Some cameras seem just destined for glory and the EOS 5D Mark II was one of them. It was hugely popular with still photographers, but arguably made even more impact on the video world where it was seemingly the only D-SLR any self-respecting cinematographer or documentary maker would be seen using. And, of course, it was indeed a fi ne piece of machinery without, to be honest, any serious competition for the duration of its model life.

Things are going to be a bit different for the EOS 5D Mark III because Nikon has been studying the video-enabled D-SLR very hard and, as a result, it has come up with the D800 as a direct competitor and, although more expensive, the equally accomplished – in HDV terms – D4. Of course, the ‘familiarity factor’ will ensure many users who are comfortable with the Mark II will hardly need to think twice about up-grading to the Mark III, but even lens mount loyalties don’t exist in video-making where you’re as likely to see Nikkor fast primes on a 5D as Canon’s own optics (manual focus and diaphragm control being the prerequisite so using all-mechanical mount adaptors isn’t a problem at all).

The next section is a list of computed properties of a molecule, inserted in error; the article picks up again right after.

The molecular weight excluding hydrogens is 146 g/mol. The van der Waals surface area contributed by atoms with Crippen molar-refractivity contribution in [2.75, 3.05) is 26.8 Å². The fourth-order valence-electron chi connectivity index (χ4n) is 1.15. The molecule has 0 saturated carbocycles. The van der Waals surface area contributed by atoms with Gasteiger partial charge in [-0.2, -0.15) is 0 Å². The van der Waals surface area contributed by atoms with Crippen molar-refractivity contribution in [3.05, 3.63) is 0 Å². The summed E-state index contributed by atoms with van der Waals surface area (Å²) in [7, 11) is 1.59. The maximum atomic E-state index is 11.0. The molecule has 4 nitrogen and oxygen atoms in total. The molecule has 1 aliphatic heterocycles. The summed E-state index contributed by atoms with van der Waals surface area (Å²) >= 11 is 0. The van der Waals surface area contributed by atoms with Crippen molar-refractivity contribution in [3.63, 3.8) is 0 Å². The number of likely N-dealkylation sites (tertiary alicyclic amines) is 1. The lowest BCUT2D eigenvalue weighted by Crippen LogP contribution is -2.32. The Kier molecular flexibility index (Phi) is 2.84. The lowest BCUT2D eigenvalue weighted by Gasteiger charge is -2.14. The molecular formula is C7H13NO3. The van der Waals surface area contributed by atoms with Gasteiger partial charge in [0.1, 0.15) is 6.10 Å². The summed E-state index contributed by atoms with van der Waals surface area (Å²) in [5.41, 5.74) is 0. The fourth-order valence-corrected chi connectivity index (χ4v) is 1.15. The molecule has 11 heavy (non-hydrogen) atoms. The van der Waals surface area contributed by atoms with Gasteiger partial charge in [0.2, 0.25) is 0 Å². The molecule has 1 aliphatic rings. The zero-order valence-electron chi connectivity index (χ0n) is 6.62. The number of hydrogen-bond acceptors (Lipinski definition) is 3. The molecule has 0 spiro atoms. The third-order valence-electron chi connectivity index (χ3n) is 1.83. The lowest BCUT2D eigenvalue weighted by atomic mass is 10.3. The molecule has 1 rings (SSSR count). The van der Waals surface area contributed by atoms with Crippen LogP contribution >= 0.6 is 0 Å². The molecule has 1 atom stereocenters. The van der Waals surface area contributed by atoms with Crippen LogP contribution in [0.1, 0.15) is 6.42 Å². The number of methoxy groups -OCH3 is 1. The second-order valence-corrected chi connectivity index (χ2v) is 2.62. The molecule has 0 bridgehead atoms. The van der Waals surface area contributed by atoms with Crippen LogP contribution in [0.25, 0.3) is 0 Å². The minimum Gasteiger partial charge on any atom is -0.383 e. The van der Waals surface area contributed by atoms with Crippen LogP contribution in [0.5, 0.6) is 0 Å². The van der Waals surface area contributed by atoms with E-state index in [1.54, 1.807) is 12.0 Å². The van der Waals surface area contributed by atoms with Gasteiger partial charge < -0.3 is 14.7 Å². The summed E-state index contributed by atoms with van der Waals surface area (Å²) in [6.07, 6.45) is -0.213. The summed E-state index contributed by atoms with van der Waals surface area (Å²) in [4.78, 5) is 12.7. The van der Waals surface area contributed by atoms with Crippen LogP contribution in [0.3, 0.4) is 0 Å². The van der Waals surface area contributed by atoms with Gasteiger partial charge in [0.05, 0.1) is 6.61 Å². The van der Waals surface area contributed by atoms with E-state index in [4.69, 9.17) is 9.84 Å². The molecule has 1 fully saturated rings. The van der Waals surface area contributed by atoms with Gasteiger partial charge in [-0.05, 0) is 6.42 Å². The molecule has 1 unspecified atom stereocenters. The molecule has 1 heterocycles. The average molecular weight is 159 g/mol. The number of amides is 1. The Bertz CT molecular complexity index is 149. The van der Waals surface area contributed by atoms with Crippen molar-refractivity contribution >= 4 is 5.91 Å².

Thank-you for looking up aour review of the Canon EOS 5D MKIII. This equipment review is currently available only as a low-resolution pdf version of the original magazine pages originally printed in the Jan Feb 2012 issue
You can download it here: Canon EOS 5D MKIII Review.pdf